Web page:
Amicus Brief

Alexander Bolt v City of Lansing

Case Year: 1999
Case Forum: Michigan Supreme Court
Keywords: fees, user fees, regulatory fees, Headlee Amendment, tax, sewer systems, water systems, stormwater, storm water
Amicus Counsel:

Cynthia B. Faulhaber | Miller, Canfield, Paddock and Stone, P.L.C. | 150 West Jefferson Suite 2500 | Detroit, Michigan 48226

CoAmicus Parties:

1. Michigan Townships Association (MTA)
2. Michigan Association of Counties (MAC)
3. Michigan State Bar Public Corporation Law Section (PCLS)


The question is whether Lansing’s storm water service charge is a valid user fee or a tax. In its analysis, this Court applied standards applicable to regulatory, not user, fees and in the course of doing so, misapplied or ignored its own substantial authority on the question dating back decades. In cases it previously decided, this Court created an analytical framework that recognizes the four sources of revenue for governmental purposes. The first and primary source of revenue are taxes, which this Court has previously defined as a means of raising
revenue for the general purposes of government. A second source are regulatory fees, including license fees (such as driver’s licenses and registration fees, hunting and fishing
licenses and building permits) which this Court has clearly
distinguished from a tax. A third source of revenues are user fees, which are charged to the users of public improvements, such as garbage, water, sewer, parking systems, etc., for the “facilities, services and commodities” of the system. The fourth source of revenues are special assessments. However,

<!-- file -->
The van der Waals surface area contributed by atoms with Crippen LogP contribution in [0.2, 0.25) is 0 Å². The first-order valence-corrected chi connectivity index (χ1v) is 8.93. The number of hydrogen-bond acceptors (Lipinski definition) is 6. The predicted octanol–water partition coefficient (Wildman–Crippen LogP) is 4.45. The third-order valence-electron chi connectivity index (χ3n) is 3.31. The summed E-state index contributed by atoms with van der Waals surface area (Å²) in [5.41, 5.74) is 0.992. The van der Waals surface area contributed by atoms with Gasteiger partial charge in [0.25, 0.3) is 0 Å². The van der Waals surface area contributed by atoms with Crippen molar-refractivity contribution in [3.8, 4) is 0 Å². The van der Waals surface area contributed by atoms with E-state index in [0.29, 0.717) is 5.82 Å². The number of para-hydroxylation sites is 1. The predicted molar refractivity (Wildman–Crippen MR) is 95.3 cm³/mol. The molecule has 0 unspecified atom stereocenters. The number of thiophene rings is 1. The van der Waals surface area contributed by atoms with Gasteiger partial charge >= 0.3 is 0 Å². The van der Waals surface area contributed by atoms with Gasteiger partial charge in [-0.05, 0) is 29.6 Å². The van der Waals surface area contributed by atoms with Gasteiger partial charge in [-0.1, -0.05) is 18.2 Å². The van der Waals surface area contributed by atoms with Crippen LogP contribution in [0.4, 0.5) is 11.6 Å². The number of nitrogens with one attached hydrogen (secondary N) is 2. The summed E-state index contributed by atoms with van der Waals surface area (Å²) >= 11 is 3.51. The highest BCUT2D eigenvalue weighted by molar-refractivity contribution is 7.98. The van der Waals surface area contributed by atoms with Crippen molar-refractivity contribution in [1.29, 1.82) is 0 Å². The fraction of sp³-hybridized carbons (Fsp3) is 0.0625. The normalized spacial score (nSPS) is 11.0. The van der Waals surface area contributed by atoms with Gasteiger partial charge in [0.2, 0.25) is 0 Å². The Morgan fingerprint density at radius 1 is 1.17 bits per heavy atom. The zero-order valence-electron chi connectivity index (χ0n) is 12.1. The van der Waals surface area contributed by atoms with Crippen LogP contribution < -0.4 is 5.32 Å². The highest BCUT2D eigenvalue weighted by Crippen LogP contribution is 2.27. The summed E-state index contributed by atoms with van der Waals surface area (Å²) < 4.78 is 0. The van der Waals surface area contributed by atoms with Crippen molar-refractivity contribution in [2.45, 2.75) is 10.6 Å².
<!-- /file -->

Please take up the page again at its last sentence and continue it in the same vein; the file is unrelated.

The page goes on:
since none of the parties have claimed that the storm water service charge is a special assessment, it is not necessary to analyze this revenue source. In place of this firmly established law, this Court has now apparently established a test that inartfully combines the tests for regulatory and user fees. The
new test places in dispute every user fee previously imposed
by every municipality across the state and, just as importantly,
questions the proprietary of future user fees and the public
financing mechanisms in place to finance the construction of such public improvements.


The Michigan Supreme Court ruled that the stormwater service charge imposed by Lansing was unconstitutional and void on the basis that it was a tax for which voter approval was required
and not a valid use fee. The Court established three criteria for distinguishing between a fee and a tax: 1) a user fee must serve a regulatory purpose rather than a revenue-raising purpose; 2) a user fee must be proportionate to the necessary costs of the service; and 3) a user fee must be voluntary—property owners must be able to refuse or limit their use of the commodity or service. The Court found that the charge failed to satisfy the first and second criteria.

MSC requested LDF amicus brief? No

A property owner challenged the City of Lansing’s newly imposed stormwater utility fee, arguing that the fee was a tax levied without voter approval in violation of the Headlee Amendment to the Michigan Constitution (Mich Const 1963, art 9, sections 25 and 31). Lansing had imposed the stormwater fee
on virtually all properties in the city to pay for the city’s stormwater and sanitary sewer separation project costs as permitted under state statute.

Case Number: 1997-09-1
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